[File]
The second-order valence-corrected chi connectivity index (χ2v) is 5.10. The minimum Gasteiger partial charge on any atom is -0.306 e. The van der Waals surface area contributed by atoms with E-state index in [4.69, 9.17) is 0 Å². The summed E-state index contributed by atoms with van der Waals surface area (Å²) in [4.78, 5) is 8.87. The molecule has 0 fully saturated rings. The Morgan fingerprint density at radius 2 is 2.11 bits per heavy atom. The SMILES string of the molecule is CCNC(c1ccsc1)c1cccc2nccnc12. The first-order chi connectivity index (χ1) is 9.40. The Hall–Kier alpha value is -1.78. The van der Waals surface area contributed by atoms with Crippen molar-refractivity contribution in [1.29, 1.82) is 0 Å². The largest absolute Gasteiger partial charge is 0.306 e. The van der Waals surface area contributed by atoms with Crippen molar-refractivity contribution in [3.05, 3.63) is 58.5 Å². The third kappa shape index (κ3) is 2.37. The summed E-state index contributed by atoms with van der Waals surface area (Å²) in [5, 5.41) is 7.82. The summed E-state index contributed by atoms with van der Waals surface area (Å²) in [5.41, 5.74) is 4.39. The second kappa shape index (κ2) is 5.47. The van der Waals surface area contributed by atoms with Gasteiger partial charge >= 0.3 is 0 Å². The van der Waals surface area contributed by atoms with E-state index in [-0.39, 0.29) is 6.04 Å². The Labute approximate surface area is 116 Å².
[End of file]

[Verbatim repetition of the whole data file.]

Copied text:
The second-order valence-corrected chi connectivity index (χ2v) is 5.10. The minimum Gasteiger partial charge on any atom is -0.306 e. The van der Waals surface area contributed by atoms with E-state index in [4.69, 9.17) is 0 Å². The summed E-state index contributed by atoms with van der Waals surface area (Å²) in [4.78, 5) is 8.87. The molecule has 0 fully saturated rings. The Morgan fingerprint density at radius 2 is 2.11 bits per heavy atom. The SMILES string of the molecule is CCNC(c1ccsc1)c1cccc2nccnc12. The first-order chi connectivity index (χ1) is 9.40. The Hall–Kier alpha value is -1.78. The van der Waals surface area contributed by atoms with Crippen molar-refractivity contribution in [1.29, 1.82) is 0 Å². The largest absolute Gasteiger partial charge is 0.306 e. The van der Waals surface area contributed by atoms with Crippen molar-refractivity contribution in [3.05, 3.63) is 58.5 Å². The third kappa shape index (κ3) is 2.37. The summed E-state index contributed by atoms with van der Waals surface area (Å²) in [5, 5.41) is 7.82. The summed E-state index contributed by atoms with van der Waals surface area (Å²) in [5.41, 5.74) is 4.39. The second kappa shape index (κ2) is 5.47. The van der Waals surface area contributed by atoms with Gasteiger partial charge >= 0.3 is 0 Å². The van der Waals surface area contributed by atoms with E-state index in [-0.39, 0.29) is 6.04 Å². The Labute approximate surface area is 116 Å².